The Voynich mystery

New attempts to decode a mysterious manuscript.

Beinecke Rare Book and Manuscript Library

Beinecke Rare Book and Manuscript Library

The Voynich Manuscript is in an unknown, undeciphered language. View full image

Everyone loves a good secret, and the Voynich Manuscript might be one of the world’s greatest. Housed at Yale’s Beinecke Rare Book and Manuscript Library since 1969, the 240-page volume is thought to date to the fifteenth or sixteenth century—though no one knows for sure. It’s written in a script and language found nowhere else, and its pages are ornately illustrated with drawings that range from the practical—plants, animals, suns, and moons—to the bizarre: naked women in pools of green liquid.

The manuscript is named after Wilfrid Voynich, a rare-book merchant who bought it from a Jesuit college in 1912. His widow sold it to a bookseller who later gave it to Yale. Many have tried to crack its code, none successfully.

In January, Stephen Bax, a professor of applied linguistics at the University of Bedfordshire, offered what he calls a “provisional partial decoding” of the manuscript. He started with illustrations of seven plants (and one constellation) previously identified by other scholars and then zeroed in on the word in the accompanying text that he believed represented the plant’s name. For example, on a page with a plant identified as juniper, he found a word that looked like “oror”—similar to “arar,” the Arabic word for juniper. He then marked the symbols in the word “oror” as representing an “ah” and a “ra” sound. In all, Bax says, he was able to decipher 10 words and 14 symbols.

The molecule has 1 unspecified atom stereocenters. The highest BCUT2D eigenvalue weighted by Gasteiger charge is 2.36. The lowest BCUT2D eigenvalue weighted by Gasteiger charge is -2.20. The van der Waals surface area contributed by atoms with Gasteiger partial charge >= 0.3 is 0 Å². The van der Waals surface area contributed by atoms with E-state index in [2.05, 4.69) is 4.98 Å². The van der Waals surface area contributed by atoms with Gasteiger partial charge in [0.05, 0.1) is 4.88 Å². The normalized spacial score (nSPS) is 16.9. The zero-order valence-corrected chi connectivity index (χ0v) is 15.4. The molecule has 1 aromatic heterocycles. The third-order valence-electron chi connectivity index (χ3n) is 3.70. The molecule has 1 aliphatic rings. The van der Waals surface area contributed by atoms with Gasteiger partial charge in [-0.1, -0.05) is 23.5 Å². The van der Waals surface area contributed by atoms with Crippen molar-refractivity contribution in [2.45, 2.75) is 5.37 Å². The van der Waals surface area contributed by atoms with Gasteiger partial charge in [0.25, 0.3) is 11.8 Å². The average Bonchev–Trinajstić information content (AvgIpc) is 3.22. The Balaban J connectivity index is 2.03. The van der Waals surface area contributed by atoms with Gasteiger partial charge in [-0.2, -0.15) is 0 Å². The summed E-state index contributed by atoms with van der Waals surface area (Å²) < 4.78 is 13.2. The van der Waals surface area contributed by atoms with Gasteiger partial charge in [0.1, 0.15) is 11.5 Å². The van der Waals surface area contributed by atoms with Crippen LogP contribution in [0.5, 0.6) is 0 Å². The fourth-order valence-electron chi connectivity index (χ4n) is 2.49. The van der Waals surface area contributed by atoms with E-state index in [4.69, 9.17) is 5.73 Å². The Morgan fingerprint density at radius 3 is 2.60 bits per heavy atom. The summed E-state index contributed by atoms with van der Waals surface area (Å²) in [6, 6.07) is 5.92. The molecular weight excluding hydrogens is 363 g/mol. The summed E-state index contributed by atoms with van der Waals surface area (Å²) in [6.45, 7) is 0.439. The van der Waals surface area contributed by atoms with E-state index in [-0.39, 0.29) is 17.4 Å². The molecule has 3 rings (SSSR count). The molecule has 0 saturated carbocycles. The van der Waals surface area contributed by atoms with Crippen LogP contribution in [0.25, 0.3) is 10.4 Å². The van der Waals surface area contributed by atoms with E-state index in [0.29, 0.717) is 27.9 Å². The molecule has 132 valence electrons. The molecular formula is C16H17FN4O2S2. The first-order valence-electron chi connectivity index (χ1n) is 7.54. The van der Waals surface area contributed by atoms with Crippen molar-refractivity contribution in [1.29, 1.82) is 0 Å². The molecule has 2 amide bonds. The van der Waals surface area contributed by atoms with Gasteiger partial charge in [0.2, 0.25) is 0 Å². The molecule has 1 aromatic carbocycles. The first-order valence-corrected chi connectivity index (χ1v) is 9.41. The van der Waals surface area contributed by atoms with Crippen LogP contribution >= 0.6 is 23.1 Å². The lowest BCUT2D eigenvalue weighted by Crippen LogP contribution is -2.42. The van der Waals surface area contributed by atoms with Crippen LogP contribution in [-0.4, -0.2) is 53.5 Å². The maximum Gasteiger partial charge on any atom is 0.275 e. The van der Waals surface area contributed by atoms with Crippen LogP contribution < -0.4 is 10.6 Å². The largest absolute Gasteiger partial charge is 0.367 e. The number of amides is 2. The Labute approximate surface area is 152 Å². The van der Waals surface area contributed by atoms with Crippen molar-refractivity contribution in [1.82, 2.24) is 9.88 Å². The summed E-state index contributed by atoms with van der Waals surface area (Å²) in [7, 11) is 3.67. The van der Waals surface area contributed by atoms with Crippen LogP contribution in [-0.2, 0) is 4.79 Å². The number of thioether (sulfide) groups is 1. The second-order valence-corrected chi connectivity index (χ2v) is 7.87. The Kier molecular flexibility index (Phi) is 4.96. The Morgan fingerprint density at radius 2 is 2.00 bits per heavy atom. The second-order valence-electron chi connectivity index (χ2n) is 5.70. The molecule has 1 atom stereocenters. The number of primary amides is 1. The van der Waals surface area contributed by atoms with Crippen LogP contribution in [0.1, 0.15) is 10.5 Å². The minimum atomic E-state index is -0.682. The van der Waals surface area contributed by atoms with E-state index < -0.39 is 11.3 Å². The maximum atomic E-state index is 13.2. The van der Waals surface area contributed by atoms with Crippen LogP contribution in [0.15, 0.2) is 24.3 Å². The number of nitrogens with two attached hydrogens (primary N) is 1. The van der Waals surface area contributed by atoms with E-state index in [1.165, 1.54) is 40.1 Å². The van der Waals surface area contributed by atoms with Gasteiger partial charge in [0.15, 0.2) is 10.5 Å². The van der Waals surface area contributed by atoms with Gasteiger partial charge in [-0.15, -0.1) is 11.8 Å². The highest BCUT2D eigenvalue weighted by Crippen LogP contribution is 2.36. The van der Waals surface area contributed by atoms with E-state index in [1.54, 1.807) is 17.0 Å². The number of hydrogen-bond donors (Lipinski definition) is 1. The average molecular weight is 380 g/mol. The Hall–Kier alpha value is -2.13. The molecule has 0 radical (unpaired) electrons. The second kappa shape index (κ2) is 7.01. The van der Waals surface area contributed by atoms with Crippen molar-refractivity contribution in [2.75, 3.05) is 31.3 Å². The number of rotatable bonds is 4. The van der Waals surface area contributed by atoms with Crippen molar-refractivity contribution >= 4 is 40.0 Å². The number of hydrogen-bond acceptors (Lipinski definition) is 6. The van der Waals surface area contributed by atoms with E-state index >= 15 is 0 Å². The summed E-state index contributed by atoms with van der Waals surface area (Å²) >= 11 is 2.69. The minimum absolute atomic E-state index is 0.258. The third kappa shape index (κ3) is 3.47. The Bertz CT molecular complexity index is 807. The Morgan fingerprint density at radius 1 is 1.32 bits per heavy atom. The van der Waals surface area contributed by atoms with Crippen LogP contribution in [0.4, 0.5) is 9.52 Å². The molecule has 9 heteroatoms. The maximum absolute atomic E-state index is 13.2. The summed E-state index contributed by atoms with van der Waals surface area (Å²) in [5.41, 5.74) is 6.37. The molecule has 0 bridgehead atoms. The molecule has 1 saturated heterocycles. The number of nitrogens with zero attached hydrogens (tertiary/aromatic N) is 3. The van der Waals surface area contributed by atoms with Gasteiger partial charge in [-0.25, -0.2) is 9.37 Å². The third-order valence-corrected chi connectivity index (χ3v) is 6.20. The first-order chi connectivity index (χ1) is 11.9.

Separately, two US botanists have a theory about the manuscript’s origins. Arthur Tucker, a Delaware State University botanist, and Rexford Talbert, a retired Department of Defense information technologist and botany lecturer, published an article in November positing that the manuscript comes from Mexico and is written in an extinct Aztec dialect. Tucker and Talbert say they have identified 37 of the manuscript’s 303 plants, as well as six animals and a mineral. Today, those species are native to the area bounded by Texas and California and as far south as Nicaragua.

All three scholars say their work is incomplete and many mysteries remain. Still, Ray Clemens, curator for early books with the Beinecke Library, is skeptical. “I have e-mails every day from people who say they have decoded the Voynich,” he says.

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